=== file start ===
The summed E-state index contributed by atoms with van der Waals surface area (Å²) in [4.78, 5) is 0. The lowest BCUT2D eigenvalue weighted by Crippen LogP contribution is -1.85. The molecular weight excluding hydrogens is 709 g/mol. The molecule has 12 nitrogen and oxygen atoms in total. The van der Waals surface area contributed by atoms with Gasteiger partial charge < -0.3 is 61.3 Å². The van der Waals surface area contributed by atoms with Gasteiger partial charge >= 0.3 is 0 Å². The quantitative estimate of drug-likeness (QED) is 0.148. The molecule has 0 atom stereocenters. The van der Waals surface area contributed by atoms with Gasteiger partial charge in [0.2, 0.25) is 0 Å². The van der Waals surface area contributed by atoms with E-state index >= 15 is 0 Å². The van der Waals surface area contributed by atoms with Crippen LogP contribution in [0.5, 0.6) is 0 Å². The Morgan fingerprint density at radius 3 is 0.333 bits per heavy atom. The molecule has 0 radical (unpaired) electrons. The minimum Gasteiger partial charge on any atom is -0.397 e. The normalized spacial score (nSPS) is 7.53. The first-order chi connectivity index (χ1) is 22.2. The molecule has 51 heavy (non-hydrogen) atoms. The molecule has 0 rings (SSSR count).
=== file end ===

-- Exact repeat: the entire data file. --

The summed E-state index contributed by atoms with van der Waals surface area (Å²) in [4.78, 5) is 0. The lowest BCUT2D eigenvalue weighted by Crippen LogP contribution is -1.85. The molecular weight excluding hydrogens is 709 g/mol. The molecule has 12 nitrogen and oxygen atoms in total. The van der Waals surface area contributed by atoms with Gasteiger partial charge < -0.3 is 61.3 Å². The van der Waals surface area contributed by atoms with Gasteiger partial charge >= 0.3 is 0 Å². The quantitative estimate of drug-likeness (QED) is 0.148. The molecule has 0 atom stereocenters. The van der Waals surface area contributed by atoms with Gasteiger partial charge in [0.2, 0.25) is 0 Å². The van der Waals surface area contributed by atoms with E-state index >= 15 is 0 Å². The van der Waals surface area contributed by atoms with Crippen LogP contribution in [0.5, 0.6) is 0 Å². The Morgan fingerprint density at radius 3 is 0.333 bits per heavy atom. The molecule has 0 radical (unpaired) electrons. The minimum Gasteiger partial charge on any atom is -0.397 e. The normalized spacial score (nSPS) is 7.53. The first-order chi connectivity index (χ1) is 22.2. The molecule has 51 heavy (non-hydrogen) atoms. The molecule has 0 rings (SSSR count).